Effective food packaging design has always been a balancing act between requirements and branding, and between art and science. People want to be informed about what’s in the foods they consume, but at the same time, it’s easy to overwhelm consumers with labels that are jammed full with text.
One initiative that seeks to address labeling needs and help brands strike that perfect art-science balance while fulfilling FDA requirements is the SmartLabel initiative. It utilizes both the physical space of the food package and web tools so that consumers can dive as deeply as they please into product information.
What Is the SmartLabel Transparency Initiative?
The SmartLabel Transparency Initiative is a project of the Grocery Manufacturers Association (GMA). It is a relatively new disclosure strategy that helps inform consumers thoroughly without trying to cram important consumer information onto package labels. As of 2017, nearly 15,000 products have adopted SmartLabel technology.
With participating products, consumers can access information well beyond what is on the package label through several possible channels. They may use their smartphone to scan a QR code on the package, access a website, call a toll-free phone number, or use brand apps to access information. This way, they can quickly find answers to their questions on things like the presence of GMOs, sourcing, animal welfare, sustainability, or any number of other informational aspects of food labeling.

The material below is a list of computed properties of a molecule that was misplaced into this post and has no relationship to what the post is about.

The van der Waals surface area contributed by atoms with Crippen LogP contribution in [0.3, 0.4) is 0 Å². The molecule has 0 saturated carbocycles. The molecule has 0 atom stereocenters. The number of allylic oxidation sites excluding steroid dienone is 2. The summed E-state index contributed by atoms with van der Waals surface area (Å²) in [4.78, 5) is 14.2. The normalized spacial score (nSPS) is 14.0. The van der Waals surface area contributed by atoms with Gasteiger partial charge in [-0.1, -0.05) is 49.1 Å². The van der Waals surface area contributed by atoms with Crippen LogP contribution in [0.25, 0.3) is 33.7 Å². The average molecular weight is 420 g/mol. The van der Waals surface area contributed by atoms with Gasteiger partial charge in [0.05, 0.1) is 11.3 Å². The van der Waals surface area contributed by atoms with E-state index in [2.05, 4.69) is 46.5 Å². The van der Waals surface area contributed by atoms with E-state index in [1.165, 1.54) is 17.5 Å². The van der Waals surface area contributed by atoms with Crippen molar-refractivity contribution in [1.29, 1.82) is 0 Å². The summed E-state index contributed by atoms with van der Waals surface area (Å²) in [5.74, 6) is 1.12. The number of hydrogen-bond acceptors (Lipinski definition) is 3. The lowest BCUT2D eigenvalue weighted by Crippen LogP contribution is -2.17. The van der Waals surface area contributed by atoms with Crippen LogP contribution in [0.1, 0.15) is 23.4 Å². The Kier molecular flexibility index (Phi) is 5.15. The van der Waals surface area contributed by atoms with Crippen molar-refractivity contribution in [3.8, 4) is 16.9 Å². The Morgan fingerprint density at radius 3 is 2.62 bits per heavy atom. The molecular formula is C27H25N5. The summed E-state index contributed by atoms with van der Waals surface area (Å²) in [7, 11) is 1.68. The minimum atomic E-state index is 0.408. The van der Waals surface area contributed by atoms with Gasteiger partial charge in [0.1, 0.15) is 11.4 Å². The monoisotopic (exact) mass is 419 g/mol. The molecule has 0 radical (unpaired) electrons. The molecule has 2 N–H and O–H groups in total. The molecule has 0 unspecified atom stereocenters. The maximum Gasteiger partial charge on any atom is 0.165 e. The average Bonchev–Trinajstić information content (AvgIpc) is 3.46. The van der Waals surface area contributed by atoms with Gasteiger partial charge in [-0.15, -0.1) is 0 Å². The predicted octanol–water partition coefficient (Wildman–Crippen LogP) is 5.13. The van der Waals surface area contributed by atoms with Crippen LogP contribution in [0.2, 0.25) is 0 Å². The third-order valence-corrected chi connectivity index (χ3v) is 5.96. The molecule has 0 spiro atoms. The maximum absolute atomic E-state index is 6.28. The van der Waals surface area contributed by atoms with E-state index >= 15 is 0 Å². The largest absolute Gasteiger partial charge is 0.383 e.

SmartLabel Benefits for Food Packaging Design
The main benefit for brands is that participating in the SmartLabel initiative allows them to inform consumers without trying to fit all possible consumer information into food packaging designs. Labels and packages can maintain a sleek, “clean” look without shortchanging the consumer who wants in-depth information.
Three-fourths of consumers have stated their approval of the SmartLabel technology, and since around two-thirds of consumers have smartphones, the technology can have immediate “reach” with a large chunk of the consumer population.
Potential Problems with SmartLabel Technology
SmartLabel technology isn’t perfect, however. The initial hurdle is that a lot of people don’t know about SmartLabel technology, so they haven’t tried it. In other words, awareness is an issue currently. Consumers may not know what to do with QR codes, or may not be aware of apps or built-in technology that allows their phones to scan them.
Another potential problem is lack of Wi-Fi in supermarkets, which means that smartphone users will have to tap into their mobile data plans to access information from their place in the store aisle. Data plans vary in terms of generosity and cost, so not all consumers are willing to “sacrifice” some of their monthly allotment of mobile data to access SmartLabel technology. And finally, there is the not-insignificant portion of the consuming public that does not own or use a smartphone. There are websites they can log onto at home, but is this enough?
Brand Considerations on Whether to Participate
The SmartLabel initiative is voluntary, and should be seen as a supplement to, but not a replacement for, outstanding food packaging design. Each brand must weigh the possible ROI of SmartLabel participation based on their target consumer audience, and the size of the undertaking necessary to participate. New rules for Nutrition Facts labels go into effect this summer, and this may present a good opportunity for brands to consider whether participation in SmartLabel technology is a good strategic move for them.
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